A telecentre is a public place where people can access computers, the Internet, and other digital technologies that enable them to gather information, create, learn, and communicate with others while they develop essential digital skills. Telecentres exist in almost every country, although they sometimes go by a different names including public internet access center (PIAP), village knowledge center, infocenter, community technology center (CTC), community multimedia center (CMC), multipurpose community telecentre (MCT), Common/Citizen Service Centre (CSC) and school-based telecentre. While each telecentre is different, their common focus is on the use of digital technologies to support community, economic, educational, and social development--reducing isolation, bridging the digital divide, promoting health issues, creating economic opportunities, and reaching out to youth for example.
The telecentre movement's origins can be traced to Europe's telecottage and Electronic Village Halls (originally in Denmark) and Community Technology Centers (CTCs) in the United States, both of which emerged in the 1980s as a result of advances in computing. At a time when computers were available but not yet a common household good, public access to computers emerged as a solution. Today, although home ownership of computers is widespread in the United States and other industrialized countries, there remains a need for free public access to computing, whether it is in CTCs, telecottages or public libraries to ensure that everyone has access to technologies that have become essential.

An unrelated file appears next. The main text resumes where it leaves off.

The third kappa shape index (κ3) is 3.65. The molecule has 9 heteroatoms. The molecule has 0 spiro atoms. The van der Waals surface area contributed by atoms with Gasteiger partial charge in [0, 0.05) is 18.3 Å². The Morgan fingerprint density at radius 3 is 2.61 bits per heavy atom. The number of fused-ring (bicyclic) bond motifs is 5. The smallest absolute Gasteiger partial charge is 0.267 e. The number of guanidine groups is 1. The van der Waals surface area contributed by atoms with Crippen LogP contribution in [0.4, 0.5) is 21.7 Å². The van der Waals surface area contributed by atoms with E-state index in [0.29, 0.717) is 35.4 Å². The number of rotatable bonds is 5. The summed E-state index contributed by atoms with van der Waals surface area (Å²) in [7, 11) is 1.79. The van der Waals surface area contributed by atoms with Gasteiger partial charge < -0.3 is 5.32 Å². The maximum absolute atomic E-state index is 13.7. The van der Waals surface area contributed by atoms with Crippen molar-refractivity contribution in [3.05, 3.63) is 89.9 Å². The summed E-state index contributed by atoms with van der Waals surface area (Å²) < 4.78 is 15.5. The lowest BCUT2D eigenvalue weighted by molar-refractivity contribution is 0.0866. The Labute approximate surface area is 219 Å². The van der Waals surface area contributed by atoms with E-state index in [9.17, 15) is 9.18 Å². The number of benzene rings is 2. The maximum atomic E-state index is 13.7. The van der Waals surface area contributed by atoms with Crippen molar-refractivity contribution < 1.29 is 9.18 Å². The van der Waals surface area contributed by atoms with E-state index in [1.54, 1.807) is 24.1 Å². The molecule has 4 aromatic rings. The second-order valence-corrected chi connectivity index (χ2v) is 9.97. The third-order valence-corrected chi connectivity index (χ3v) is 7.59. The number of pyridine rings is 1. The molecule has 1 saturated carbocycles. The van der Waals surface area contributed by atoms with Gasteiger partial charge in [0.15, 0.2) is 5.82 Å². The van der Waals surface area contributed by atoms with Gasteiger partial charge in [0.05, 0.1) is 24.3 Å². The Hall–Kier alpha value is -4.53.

Beyond the differences in names, public ICT access centers are diverse, varying in the clientele they serve, the services they provide, as well as their business or organizational model. Around the world, some telecentres include NGO-sponsored, local government, commercial, school-based, and university-related In the United States and other countries, public access to the Internet in libraries may also be considered within the "telecentre concept", especially when the range of services offered is not limited to pure access but also includes training end-users. Each type has advantages and disadvantages when considering attempts to link communities with ICTs and to bridge the digital divide. Among the various types: